Jabeur still Tunisia's pride despite Wimbledon loss

Jabeur still Tunisia's pride despite Wimbledon loss
Ons Jabeur is the first Arab woman to reach a Grand Slam singles final in the modern era.
4 min read
09 July, 2022
Jabeur of Tunisia during the trophy ceremony after losing to Elena Rybakina of Kazakhstan in the womens singles final of The Championships Wimbledon 2022. [Photo by Robert Prange/Getty Images]

Hailing her as the "nation's pride" and "ambassador of happiness", Tunisians remained enthralled with tennis star Ons Jabeur Saturday, celebrating her presence in the prestigious Wimbledon final despite her loss.

Jabeur became the world number two player and then made history as the first African or Arab woman to reach a Grand Slam singles final in the modern era.

Although she missed out on the title at the All England Lawn Tennis Club, she said she'll learn from the experience and can't wait to play in another final.

"I just try to inspire as many generations as I can," she said.

At a cafe not far from the Hammam Sousse tennis club where the 27-year-old began her career, a group of young Tunisian men had been intently watching the match, yelling in excitement at each point she won.

"She's our Tunisian national product," said Safwen Ghairi, a 21-year-old student.

Supporters of Tunisian tennis player Ons Jabeur watch her final Wimbledon match at a coffee shop in the city of Sousse, her hometown. [(Photo by BECHIR TAIEB/AFP via Getty Images)]

He and his friends had rushed through their traditional Eid al-Adha meal to get to the cafe -- one of the few open on the national holiday which began Saturday -- to watch the match.

Jabeur represents the African continent "and the region at Wimbledon", Ghairi said. "It's a real achievement."

Nation's pride

His friend Zaher Edine Dahman, 27, called Jabeur "our ambassador of happiness".

"The authorities could never match the publicity Ons Jabeur has brought for Tunisia, even if they spent millions," he said.

"We used to dream of a Tunisian player simply qualifying for Wimbledon, and today, Tunisia is at the final," he added.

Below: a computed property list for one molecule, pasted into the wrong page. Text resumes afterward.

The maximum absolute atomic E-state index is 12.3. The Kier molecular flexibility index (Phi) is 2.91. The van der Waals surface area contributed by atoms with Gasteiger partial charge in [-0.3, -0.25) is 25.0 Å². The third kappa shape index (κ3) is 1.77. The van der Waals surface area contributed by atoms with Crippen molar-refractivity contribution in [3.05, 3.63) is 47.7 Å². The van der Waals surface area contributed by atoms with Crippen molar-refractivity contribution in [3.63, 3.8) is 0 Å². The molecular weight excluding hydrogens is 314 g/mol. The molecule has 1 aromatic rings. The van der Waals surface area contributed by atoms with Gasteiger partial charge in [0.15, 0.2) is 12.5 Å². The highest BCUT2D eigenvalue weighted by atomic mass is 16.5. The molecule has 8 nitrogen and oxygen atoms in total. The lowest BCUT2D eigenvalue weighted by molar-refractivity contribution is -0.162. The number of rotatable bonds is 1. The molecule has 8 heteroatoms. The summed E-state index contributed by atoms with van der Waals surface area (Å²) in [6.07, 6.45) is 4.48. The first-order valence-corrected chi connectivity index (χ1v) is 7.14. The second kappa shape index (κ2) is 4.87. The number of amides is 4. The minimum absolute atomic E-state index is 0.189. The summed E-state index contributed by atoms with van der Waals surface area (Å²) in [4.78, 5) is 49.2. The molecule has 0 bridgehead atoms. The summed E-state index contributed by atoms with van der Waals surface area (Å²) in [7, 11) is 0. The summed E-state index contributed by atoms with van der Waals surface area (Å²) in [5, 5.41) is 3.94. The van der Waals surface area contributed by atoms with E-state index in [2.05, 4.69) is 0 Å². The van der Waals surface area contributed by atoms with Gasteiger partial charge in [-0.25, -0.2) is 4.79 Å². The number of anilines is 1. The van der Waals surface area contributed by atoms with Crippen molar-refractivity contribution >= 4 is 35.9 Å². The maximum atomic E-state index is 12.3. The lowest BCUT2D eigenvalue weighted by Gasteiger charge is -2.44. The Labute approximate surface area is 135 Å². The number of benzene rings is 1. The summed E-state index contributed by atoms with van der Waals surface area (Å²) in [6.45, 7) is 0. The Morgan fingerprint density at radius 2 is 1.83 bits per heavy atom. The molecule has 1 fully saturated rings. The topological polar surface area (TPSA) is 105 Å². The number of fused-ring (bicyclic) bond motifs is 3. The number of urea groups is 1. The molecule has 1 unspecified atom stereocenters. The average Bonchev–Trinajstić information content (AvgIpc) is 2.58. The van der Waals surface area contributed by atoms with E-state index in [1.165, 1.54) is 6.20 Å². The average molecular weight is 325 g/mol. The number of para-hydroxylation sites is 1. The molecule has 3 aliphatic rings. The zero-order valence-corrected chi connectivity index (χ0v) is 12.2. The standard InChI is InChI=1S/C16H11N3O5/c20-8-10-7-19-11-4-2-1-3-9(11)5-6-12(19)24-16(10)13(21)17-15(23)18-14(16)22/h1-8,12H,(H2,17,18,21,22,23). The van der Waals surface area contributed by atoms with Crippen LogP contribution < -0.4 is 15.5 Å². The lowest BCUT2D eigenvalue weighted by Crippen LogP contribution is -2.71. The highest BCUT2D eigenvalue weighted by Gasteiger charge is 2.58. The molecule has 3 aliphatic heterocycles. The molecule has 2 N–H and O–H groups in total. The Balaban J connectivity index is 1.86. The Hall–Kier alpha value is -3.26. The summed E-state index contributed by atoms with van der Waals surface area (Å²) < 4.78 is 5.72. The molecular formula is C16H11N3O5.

Her former trainer Nabil Mlika told AFP after the match that Jabeur was "the nation's pride", wishing her luck for the US Open, which begins next month.

Cafe worker Hafedh Amrouni, 25, said that Jabeur had "honoured" the country despite her coming in runner-up.

Her success has been a rare good news story for a North African country mired in economic and political crisis, made more acute by the coronavirus pandemic and the impact of the war in Ukraine.

On Friday, the country's Sports Minister Kamel Deguiche said celebrations were planned for after Wimbledon and that he wanted to officially award Jabeur the title of "Minister of Happiness", adding: "It's the state's duty to her."

Inspired by her mum 

The youngest of four, born on August 28, 1994 in Ksar Hellal, Jabeur started her career as a child on hotel tennis courts in the nearby resort town of Hammam Sousse.

She has called her mother her inspiration.

"She is a big fan of tennis and took me to a tennis club when I was only three years old," she said in a BBC column.

"My mum used to play with her friends and I used to commentate... I used to spend the whole day there in the tennis club and I loved it," she added.

Jabeur said her mother was not in the crowd to watch her play on Saturday because there "wasn't enough time" for her to apply for a visa.

Jabeur moved to the capital, Tunis, at the age of 12 to train at a highly rated state-backed sports club.

She made a splash on the global scene in 2011, winning the girls' singles at the French Open when she was 16.

She reached the world's top 50 at the Australian Open in January 2020 -- the first Arab woman to reach a Grand Slam quarter-final - and has since surged up the rankings.

Her fame has sparked an increased interest in tennis in her home country, and membership levels have skyrocketed at her home club, from 320 in 2018 to more than 700 today.